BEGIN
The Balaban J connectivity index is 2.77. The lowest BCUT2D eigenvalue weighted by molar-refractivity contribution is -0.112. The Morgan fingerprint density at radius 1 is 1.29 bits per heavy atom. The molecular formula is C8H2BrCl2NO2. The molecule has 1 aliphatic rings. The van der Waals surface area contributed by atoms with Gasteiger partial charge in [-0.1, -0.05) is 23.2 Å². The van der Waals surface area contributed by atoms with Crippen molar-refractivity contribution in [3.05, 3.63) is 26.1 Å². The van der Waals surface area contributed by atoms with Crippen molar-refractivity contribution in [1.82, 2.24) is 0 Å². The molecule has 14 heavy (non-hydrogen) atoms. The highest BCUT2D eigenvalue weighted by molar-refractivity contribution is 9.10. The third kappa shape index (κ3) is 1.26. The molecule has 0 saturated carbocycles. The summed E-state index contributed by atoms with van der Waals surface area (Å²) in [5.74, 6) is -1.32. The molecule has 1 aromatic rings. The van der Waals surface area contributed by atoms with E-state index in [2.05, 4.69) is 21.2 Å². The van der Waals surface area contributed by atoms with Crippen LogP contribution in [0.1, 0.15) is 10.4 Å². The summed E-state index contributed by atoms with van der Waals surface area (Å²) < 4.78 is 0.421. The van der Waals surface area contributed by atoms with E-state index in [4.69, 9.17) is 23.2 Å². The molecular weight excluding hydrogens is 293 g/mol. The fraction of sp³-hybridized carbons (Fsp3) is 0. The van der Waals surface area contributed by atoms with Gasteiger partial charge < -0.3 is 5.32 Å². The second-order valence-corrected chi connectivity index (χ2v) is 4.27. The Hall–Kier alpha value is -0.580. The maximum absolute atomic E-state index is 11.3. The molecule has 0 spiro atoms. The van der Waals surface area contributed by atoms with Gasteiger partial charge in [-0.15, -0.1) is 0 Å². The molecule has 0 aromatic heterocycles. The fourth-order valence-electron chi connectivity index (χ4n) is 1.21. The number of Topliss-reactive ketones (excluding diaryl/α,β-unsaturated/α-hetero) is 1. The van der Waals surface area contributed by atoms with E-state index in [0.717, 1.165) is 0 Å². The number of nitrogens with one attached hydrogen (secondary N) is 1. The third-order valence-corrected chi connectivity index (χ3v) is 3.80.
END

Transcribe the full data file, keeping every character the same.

The Balaban J connectivity index is 2.77. The lowest BCUT2D eigenvalue weighted by molar-refractivity contribution is -0.112. The Morgan fingerprint density at radius 1 is 1.29 bits per heavy atom. The molecular formula is C8H2BrCl2NO2. The molecule has 1 aliphatic rings. The van der Waals surface area contributed by atoms with Gasteiger partial charge in [-0.1, -0.05) is 23.2 Å². The van der Waals surface area contributed by atoms with Crippen molar-refractivity contribution in [3.05, 3.63) is 26.1 Å². The van der Waals surface area contributed by atoms with Crippen molar-refractivity contribution in [1.82, 2.24) is 0 Å². The molecule has 14 heavy (non-hydrogen) atoms. The highest BCUT2D eigenvalue weighted by molar-refractivity contribution is 9.10. The third kappa shape index (κ3) is 1.26. The molecule has 0 saturated carbocycles. The summed E-state index contributed by atoms with van der Waals surface area (Å²) in [5.74, 6) is -1.32. The molecule has 1 aromatic rings. The van der Waals surface area contributed by atoms with E-state index in [2.05, 4.69) is 21.2 Å². The van der Waals surface area contributed by atoms with Crippen LogP contribution in [0.1, 0.15) is 10.4 Å². The summed E-state index contributed by atoms with van der Waals surface area (Å²) < 4.78 is 0.421. The van der Waals surface area contributed by atoms with E-state index in [4.69, 9.17) is 23.2 Å². The molecular weight excluding hydrogens is 293 g/mol. The fraction of sp³-hybridized carbons (Fsp3) is 0. The van der Waals surface area contributed by atoms with Gasteiger partial charge < -0.3 is 5.32 Å². The second-order valence-corrected chi connectivity index (χ2v) is 4.27. The Hall–Kier alpha value is -0.580. The maximum absolute atomic E-state index is 11.3. The molecule has 0 spiro atoms. The van der Waals surface area contributed by atoms with Gasteiger partial charge in [-0.15, -0.1) is 0 Å². The molecule has 0 aromatic heterocycles. The fourth-order valence-electron chi connectivity index (χ4n) is 1.21. The number of Topliss-reactive ketones (excluding diaryl/α,β-unsaturated/α-hetero) is 1. The van der Waals surface area contributed by atoms with E-state index in [0.717, 1.165) is 0 Å². The number of nitrogens with one attached hydrogen (secondary N) is 1. The third-order valence-corrected chi connectivity index (χ3v) is 3.80.